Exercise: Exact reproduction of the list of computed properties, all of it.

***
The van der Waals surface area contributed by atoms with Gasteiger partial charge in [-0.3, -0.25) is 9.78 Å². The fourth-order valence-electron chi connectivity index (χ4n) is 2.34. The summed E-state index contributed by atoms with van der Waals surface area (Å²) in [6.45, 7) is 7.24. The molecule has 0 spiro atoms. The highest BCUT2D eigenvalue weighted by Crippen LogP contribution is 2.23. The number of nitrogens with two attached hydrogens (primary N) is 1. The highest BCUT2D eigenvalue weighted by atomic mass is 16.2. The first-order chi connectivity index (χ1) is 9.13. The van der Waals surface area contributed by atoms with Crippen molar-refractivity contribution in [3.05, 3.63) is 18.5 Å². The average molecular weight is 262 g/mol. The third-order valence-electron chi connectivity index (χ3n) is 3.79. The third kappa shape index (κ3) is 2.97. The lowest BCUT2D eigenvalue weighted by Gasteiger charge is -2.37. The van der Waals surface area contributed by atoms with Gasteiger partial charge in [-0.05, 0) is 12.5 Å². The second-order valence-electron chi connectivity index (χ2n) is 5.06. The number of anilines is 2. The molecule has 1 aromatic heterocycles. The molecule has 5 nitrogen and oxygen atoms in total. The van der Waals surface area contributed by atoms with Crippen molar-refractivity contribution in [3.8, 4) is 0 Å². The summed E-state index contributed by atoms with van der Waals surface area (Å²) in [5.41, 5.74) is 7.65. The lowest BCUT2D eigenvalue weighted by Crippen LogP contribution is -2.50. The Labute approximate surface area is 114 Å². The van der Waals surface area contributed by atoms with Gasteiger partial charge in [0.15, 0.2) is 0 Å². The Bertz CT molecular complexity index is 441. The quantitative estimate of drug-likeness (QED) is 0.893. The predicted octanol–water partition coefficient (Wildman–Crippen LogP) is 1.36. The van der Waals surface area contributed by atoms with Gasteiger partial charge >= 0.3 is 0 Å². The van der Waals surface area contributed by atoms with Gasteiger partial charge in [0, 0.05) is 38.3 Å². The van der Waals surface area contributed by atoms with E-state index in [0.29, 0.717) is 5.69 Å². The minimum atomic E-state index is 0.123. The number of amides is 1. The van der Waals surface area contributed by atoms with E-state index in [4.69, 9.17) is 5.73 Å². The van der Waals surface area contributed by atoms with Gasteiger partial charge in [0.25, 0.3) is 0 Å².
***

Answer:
The van der Waals surface area contributed by atoms with Gasteiger partial charge in [-0.3, -0.25) is 9.78 Å². The fourth-order valence-electron chi connectivity index (χ4n) is 2.34. The summed E-state index contributed by atoms with van der Waals surface area (Å²) in [6.45, 7) is 7.24. The molecule has 0 spiro atoms. The highest BCUT2D eigenvalue weighted by Crippen LogP contribution is 2.23. The number of nitrogens with two attached hydrogens (primary N) is 1. The highest BCUT2D eigenvalue weighted by atomic mass is 16.2. The first-order chi connectivity index (χ1) is 9.13. The van der Waals surface area contributed by atoms with Crippen molar-refractivity contribution in [3.05, 3.63) is 18.5 Å². The average molecular weight is 262 g/mol. The third-order valence-electron chi connectivity index (χ3n) is 3.79. The third kappa shape index (κ3) is 2.97. The lowest BCUT2D eigenvalue weighted by Gasteiger charge is -2.37. The van der Waals surface area contributed by atoms with Gasteiger partial charge in [-0.05, 0) is 12.5 Å². The second-order valence-electron chi connectivity index (χ2n) is 5.06. The number of anilines is 2. The molecule has 1 aromatic heterocycles. The molecule has 5 nitrogen and oxygen atoms in total. The van der Waals surface area contributed by atoms with Crippen molar-refractivity contribution in [3.8, 4) is 0 Å². The summed E-state index contributed by atoms with van der Waals surface area (Å²) in [5.41, 5.74) is 7.65. The lowest BCUT2D eigenvalue weighted by Crippen LogP contribution is -2.50. The Labute approximate surface area is 114 Å². The van der Waals surface area contributed by atoms with Gasteiger partial charge in [0.15, 0.2) is 0 Å². The Bertz CT molecular complexity index is 441. The quantitative estimate of drug-likeness (QED) is 0.893. The predicted octanol–water partition coefficient (Wildman–Crippen LogP) is 1.36. The van der Waals surface area contributed by atoms with Gasteiger partial charge >= 0.3 is 0 Å². The van der Waals surface area contributed by atoms with Gasteiger partial charge in [0, 0.05) is 38.3 Å². The van der Waals surface area contributed by atoms with E-state index in [0.29, 0.717) is 5.69 Å². The minimum atomic E-state index is 0.123. The number of amides is 1. The van der Waals surface area contributed by atoms with E-state index in [4.69, 9.17) is 5.73 Å². The van der Waals surface area contributed by atoms with Gasteiger partial charge in [0.25, 0.3) is 0 Å².